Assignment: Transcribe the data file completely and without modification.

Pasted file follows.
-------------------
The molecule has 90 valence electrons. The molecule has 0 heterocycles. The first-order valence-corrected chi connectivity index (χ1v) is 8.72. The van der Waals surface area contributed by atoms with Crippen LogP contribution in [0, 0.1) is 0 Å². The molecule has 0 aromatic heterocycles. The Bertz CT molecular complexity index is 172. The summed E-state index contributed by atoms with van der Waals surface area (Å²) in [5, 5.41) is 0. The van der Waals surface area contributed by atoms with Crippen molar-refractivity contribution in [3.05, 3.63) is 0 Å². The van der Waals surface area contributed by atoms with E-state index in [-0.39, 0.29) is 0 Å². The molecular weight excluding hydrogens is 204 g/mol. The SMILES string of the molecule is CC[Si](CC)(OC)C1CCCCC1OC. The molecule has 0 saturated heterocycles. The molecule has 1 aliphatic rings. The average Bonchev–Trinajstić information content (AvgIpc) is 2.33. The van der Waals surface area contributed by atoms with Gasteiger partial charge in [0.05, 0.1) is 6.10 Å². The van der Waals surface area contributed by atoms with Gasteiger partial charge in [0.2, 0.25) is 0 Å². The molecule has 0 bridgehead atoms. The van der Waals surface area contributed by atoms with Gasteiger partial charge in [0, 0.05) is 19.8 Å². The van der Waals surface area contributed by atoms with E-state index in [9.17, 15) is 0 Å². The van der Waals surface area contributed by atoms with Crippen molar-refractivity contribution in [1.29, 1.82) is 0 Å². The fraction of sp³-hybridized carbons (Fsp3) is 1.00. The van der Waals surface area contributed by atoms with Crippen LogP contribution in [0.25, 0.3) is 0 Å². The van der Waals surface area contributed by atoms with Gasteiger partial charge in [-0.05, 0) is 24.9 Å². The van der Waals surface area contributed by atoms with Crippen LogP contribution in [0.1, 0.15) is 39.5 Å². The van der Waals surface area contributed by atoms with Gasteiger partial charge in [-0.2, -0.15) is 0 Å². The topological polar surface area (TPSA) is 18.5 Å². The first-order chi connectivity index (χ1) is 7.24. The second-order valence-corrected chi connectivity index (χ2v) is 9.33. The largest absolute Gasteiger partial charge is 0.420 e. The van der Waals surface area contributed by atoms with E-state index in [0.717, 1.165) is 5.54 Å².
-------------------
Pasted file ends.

The molecule has 90 valence electrons. The molecule has 0 heterocycles. The first-order valence-corrected chi connectivity index (χ1v) is 8.72. The van der Waals surface area contributed by atoms with Crippen LogP contribution in [0, 0.1) is 0 Å². The molecule has 0 aromatic heterocycles. The Bertz CT molecular complexity index is 172. The summed E-state index contributed by atoms with van der Waals surface area (Å²) in [5, 5.41) is 0. The van der Waals surface area contributed by atoms with Crippen molar-refractivity contribution in [3.05, 3.63) is 0 Å². The van der Waals surface area contributed by atoms with E-state index in [-0.39, 0.29) is 0 Å². The molecular weight excluding hydrogens is 204 g/mol. The SMILES string of the molecule is CC[Si](CC)(OC)C1CCCCC1OC. The molecule has 0 saturated heterocycles. The molecule has 1 aliphatic rings. The average Bonchev–Trinajstić information content (AvgIpc) is 2.33. The van der Waals surface area contributed by atoms with Gasteiger partial charge in [0.05, 0.1) is 6.10 Å². The van der Waals surface area contributed by atoms with Gasteiger partial charge in [0.2, 0.25) is 0 Å². The molecule has 0 bridgehead atoms. The van der Waals surface area contributed by atoms with Gasteiger partial charge in [0, 0.05) is 19.8 Å². The van der Waals surface area contributed by atoms with E-state index in [9.17, 15) is 0 Å². The van der Waals surface area contributed by atoms with Crippen molar-refractivity contribution in [1.29, 1.82) is 0 Å². The fraction of sp³-hybridized carbons (Fsp3) is 1.00. The van der Waals surface area contributed by atoms with Crippen LogP contribution in [0.25, 0.3) is 0 Å². The van der Waals surface area contributed by atoms with Gasteiger partial charge in [-0.05, 0) is 24.9 Å². The van der Waals surface area contributed by atoms with Crippen LogP contribution in [0.1, 0.15) is 39.5 Å². The van der Waals surface area contributed by atoms with Gasteiger partial charge in [-0.2, -0.15) is 0 Å². The topological polar surface area (TPSA) is 18.5 Å². The first-order chi connectivity index (χ1) is 7.24. The second-order valence-corrected chi connectivity index (χ2v) is 9.33. The largest absolute Gasteiger partial charge is 0.420 e. The van der Waals surface area contributed by atoms with E-state index in [0.717, 1.165) is 5.54 Å².